Belovezhskaya Pushcha National Park


Ancient forest with rich wildlife populations such as once covered much of the European continent and Asia now reaches its western limit here and contiguously across the border in Poland, altogether some 350 square miles (900 km2) of towering old-growth trees—oaks 300–700 years old, 450-year-old ash, 220-year-old pines,150-year-old junipers—many more than 160 feet (50 m) tall, largely undisturbed by human activity.

Here live wolves, lynx, otters, red and roe deer, wild boar, and the now-celebrated European bison (aka wisent) or (in Belarus) zubr, largest land mammals on the continent, hunted to near extinction in the last century. The last wild one was shot in 1923. In a story reminiscent of recovery of American bison, European bison were returned to a viable wild population from a small, reassembled herd of specimens that had been scattered widely to zoos and private collections, and now some 3,200 exist in Belarus, Poland, Lithuania, and Ukraine—protected on lands once hunting preserves for Polish kings and Russian tsars.

Others among some 55 mammal species in the 500 square miles (1,300 km2) on the Belarus side are elk (aka moose), badgers, and along streams, beavers, mink, and otters. Among woodland birds are grouse, woodcock, and partridge, among raptors, peregrine falcons and white-tailed eagles—altogether more than 200 bird species. Of these, 90 nest, including green and three-toed woodpeckers and long-tailed tawny owls whose large, dark eyes give them, it’s thought, a kindly expression. Large flocks of waterfowl stop by in migration.

Polish and Belarus authorities have worked together on management issues between the contiguous national parks, including decisions related to a border fence which was a hazardous barrier to wildlife movement between them.

Potential threats are pesticide and fertilizer runoff from farms nearby, canal construction that could disturb the area’s hydrological balance, and inadequate logging controls.

Most international travelers fly into Minsk, where rental cars are available with an excellent road to Brest. Five busses a day go from Brest 37 miles (60 km) north to Kamjanjuky, just outside the reserve. To visit in your own vehicle requires—depending on current rules—a permit. The Intourist office in Brest can help with this and other visit arrangements. The park has hotels and guesthouses where visits can be arranged to a local natural history museum and enclosures where animals can be seen in reasonably natural conditions; also walking, driving and horseback trails. Best times are April–May and September—pleasant, cool, not usually rainy.

 

ALSO OF INTEREST

Berezinsky Biosphere Nature Reserve 80 miles (130 km) north of Minsk with breeding capercaillies,wolves, fox, bison, elk, and wild boars, among 52 mammal species, and 217 birds. Trails, guided walks, photo safaris, visitor center, comfortable hotel.

Olmany Mires Zakaznik is a 364-square-mile (942-km2) Ramsar Wetland of World Importance near Brest, key nest site for threatened spotted eagles.

Osveiski, 87-square-mile (22600-km2) Ramsar complex of lakes, forests, and bogs, 93 miles (150 km) northwest of Vitebsk, breeding ground for thousands of grebes, ducks, cranes, waders, migratory stopover for 20,000 waterbirds.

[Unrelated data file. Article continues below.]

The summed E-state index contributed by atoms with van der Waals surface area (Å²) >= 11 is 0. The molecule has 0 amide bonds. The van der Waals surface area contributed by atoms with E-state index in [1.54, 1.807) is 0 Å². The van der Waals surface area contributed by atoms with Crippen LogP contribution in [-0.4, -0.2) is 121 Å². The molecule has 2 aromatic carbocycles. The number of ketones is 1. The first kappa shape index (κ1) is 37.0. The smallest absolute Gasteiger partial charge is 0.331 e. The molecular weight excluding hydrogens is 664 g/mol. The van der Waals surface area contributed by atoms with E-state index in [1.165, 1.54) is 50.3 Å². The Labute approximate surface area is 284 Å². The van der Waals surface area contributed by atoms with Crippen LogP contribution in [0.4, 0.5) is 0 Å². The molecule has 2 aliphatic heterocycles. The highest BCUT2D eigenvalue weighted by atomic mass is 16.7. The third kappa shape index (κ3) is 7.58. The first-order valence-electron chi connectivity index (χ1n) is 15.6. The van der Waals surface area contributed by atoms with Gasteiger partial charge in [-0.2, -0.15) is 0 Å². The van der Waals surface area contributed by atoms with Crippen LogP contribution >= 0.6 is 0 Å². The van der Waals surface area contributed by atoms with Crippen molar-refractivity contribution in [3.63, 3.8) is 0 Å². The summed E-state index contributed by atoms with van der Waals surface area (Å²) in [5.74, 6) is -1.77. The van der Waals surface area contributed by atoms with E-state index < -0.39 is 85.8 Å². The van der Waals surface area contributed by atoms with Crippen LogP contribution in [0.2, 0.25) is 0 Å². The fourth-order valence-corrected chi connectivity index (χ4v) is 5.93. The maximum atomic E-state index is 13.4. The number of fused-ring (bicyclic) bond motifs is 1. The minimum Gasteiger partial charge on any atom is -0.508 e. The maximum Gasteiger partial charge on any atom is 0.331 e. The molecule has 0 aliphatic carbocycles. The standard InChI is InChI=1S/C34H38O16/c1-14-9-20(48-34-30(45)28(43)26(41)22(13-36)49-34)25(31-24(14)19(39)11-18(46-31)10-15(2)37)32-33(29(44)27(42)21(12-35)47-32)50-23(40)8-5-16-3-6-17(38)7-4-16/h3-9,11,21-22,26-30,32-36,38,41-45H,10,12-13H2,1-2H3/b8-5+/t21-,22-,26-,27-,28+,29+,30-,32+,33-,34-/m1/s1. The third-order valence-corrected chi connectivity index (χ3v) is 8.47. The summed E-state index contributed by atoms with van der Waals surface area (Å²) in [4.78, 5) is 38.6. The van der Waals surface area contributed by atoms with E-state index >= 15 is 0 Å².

Pripiatsky National Park, 160 miles (260 km) south of Minsk, with European bison, badgers, lynx, beavers, black storks, short-toed and greater spotted eagles. Tours can be arranged via walking, riding, waterways. Hotel.

Sporovsky Zakaznik, 75-square-mile (194-km2) Ramsar site near Brest, largest lowland sedge fen mire in Europe, major habitat of endangered aquatic warblers.

Yelnia, 90-square-mile (232-km2) Ramsar site near Brest, supports more than 20,000 migratory waterbirds, also many common cranes and bean geese.

Zvanets, 61-square-mile (159-km2) Ramsar site near Brest, with threatened spotted eagles,corncrakes, aquatic warblers (3,000–6,000 singing males)—biodiversity hot spot with 664 vascular plant species, 728 arthropods, 168 vertebrates.

 Wild boars range over much of the world, in some places having found their own way, in others domesticated, as early as 4900 BC in China and perhaps thousands of years earlier in Thailand, and introduced elsewhere by humans. They are well able to make their own way, and do, with razor-sharp tusks that may grow to nine inches (22 cm), acute senses of hearing and smell (as French truffle-hunters discovered) plus their own high intelligence, omnivorous appetites and adaptability to almost every habitat but deep snow.

Wild boars range over much of the world, in some places having found their own way, in others domesticated, as early as 4900 BC in China and perhaps thousands of years earlier in Thailand, and introduced elsewhere by humans. They are well able to make their own way, and do, with razor-sharp tusks that may grow to nine inches (22 cm), acute senses of hearing and smell (as French truffle-hunters discovered) plus their own high intelligence, omnivorous appetites and adaptability to almost every habitat but deep snow.

Click image for details.


Visit Tripadvisor®

for lodging information about this Reserve


BELOVEZHSKAYA PUSHCHA NATIONAL PARK as well as...

Berezinsky Biosphere Nature Reserve

Olmany Mires Zakaznik

Osveiski

Pripiatsky National Park

Sporovsky Zakaznik

Yelnia

Zvanets

Advertisement